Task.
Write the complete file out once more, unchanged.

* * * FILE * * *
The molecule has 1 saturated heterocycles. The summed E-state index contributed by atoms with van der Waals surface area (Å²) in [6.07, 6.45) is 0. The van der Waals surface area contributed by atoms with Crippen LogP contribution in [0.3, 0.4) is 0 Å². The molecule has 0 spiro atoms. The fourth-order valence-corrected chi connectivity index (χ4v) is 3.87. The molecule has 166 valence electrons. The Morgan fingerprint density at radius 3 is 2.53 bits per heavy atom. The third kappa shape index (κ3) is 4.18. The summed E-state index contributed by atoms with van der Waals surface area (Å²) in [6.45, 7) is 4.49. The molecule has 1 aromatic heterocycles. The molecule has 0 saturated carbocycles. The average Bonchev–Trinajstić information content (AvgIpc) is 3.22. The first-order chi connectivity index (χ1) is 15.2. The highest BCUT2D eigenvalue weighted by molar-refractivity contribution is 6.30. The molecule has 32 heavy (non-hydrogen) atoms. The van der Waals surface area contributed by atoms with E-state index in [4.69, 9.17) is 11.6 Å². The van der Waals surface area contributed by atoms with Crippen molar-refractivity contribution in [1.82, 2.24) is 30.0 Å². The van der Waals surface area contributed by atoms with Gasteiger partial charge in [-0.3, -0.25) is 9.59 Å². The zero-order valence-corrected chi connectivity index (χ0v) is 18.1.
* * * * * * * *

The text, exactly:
The molecule has 1 saturated heterocycles. The summed E-state index contributed by atoms with van der Waals surface area (Å²) in [6.07, 6.45) is 0. The van der Waals surface area contributed by atoms with Crippen LogP contribution in [0.3, 0.4) is 0 Å². The molecule has 0 spiro atoms. The fourth-order valence-corrected chi connectivity index (χ4v) is 3.87. The molecule has 166 valence electrons. The Morgan fingerprint density at radius 3 is 2.53 bits per heavy atom. The third kappa shape index (κ3) is 4.18. The summed E-state index contributed by atoms with van der Waals surface area (Å²) in [6.45, 7) is 4.49. The molecule has 1 aromatic heterocycles. The molecule has 0 saturated carbocycles. The average Bonchev–Trinajstić information content (AvgIpc) is 3.22. The first-order chi connectivity index (χ1) is 15.2. The highest BCUT2D eigenvalue weighted by molar-refractivity contribution is 6.30. The molecule has 32 heavy (non-hydrogen) atoms. The van der Waals surface area contributed by atoms with E-state index in [4.69, 9.17) is 11.6 Å². The van der Waals surface area contributed by atoms with Crippen molar-refractivity contribution in [1.82, 2.24) is 30.0 Å². The van der Waals surface area contributed by atoms with Gasteiger partial charge in [-0.3, -0.25) is 9.59 Å². The zero-order valence-corrected chi connectivity index (χ0v) is 18.1.